Vladimir Antaki was born in Riyadh, Saudi Arabia in 1980. He grew up in Paris and studied art history and film studies at La Sorbonne. In 2003, Antaki moved to Montreal, where he graduated with a Bachelor of Fine Arts in visual and media arts from UQÀM in 2007.

Antaki specializes in intimate portraits and stories with an uncanny ability to get to his subjectsʼ core. For his series, The Guardians, Antaki traveled across Europe, the Middle East and America, photographing shopkeepers or “Guardians.” These Guardians are keepers of what Antaki terms “urban temples,” unique spaces which, in an age of cookie-cutter, corporate shops, hearken back to an earlier time and mode of urban life. Antaki creates visually arresting portraits of the Guardians in their urban temples that make the viewer connect to the beauty of these often forgotten spaces. Antaki believes that these temples are the heart and soul of every city; they are what give the urban centre its uniqueness in time and place. There is also a duty of memory associated with these spaces. As so many of them are closing, it falls to artists such as Antaki to preserve their memory.

The Guardians has been exhibited in public places in more than a hundred cities across France and North America. It won an Infopresse Lux prize in 2013, and was selected to represent Canada in The Other Hundred, a photo-book curated by the Global Institute For Tomorrow (a not-for-profit global photographic initiative based in Hong Kong). In the fall of 2016, Antaki participated in Toronto’s Nuit Blanche and told the story of eight Guardians in the heart of the Financial District. His portrait of Mario, from his Guardians series, was selected by Steven McCurry as one of the winners of the Life Framer's Travellers photo competition.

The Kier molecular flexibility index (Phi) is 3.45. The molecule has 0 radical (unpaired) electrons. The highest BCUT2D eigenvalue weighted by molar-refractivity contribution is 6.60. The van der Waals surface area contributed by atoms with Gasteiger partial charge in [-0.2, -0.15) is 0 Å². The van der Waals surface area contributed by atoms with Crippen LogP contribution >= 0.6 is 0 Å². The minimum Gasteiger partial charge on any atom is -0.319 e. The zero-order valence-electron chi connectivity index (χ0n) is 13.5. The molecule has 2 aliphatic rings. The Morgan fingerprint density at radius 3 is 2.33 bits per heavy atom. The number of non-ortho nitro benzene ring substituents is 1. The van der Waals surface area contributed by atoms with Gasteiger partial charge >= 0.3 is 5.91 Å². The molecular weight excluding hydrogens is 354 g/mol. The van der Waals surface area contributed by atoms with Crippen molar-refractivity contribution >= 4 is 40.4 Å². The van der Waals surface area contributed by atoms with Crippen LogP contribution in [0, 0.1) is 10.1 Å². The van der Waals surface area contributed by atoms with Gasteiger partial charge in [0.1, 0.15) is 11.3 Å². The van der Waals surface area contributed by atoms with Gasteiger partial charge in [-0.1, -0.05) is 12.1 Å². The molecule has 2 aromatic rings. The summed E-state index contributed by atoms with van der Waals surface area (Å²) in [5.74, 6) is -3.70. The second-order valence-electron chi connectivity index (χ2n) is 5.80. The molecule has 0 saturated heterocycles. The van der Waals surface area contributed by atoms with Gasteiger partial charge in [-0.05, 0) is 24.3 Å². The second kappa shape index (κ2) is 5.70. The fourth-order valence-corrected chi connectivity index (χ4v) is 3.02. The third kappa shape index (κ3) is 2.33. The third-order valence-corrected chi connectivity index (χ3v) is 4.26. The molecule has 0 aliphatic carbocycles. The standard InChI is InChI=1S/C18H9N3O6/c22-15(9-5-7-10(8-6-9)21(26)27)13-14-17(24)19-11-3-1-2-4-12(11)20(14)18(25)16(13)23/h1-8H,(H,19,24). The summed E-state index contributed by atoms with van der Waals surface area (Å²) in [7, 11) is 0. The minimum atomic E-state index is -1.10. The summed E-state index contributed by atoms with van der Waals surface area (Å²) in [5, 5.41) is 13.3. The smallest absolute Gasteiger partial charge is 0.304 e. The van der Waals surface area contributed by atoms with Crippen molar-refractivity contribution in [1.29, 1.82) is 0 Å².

Some of Antakiʼs recent series have involved telling the stories of people who live on the margins of the urban centre. Antaki came to know Wesson Dagnew, a man who can be found in downtown Torontoʼs central square every day. Always sharply dressed, Dagnew is known to most as “Tony,” and most passers-by assume he is a pimp. Unwilling to accept what is conveyed by Dagnewʼs outward appearance, Antaki sought to gain an understanding of the person behind the persona. Over the course of several weeks, Antaki convinced “Tony” to let him photograph him during his daily life and tell the story of Wesson Dagnew, the clean-living man who works in a home for mentally disabled people.


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Copyright © All rights reserved, Vladimir Antaki, 2018.
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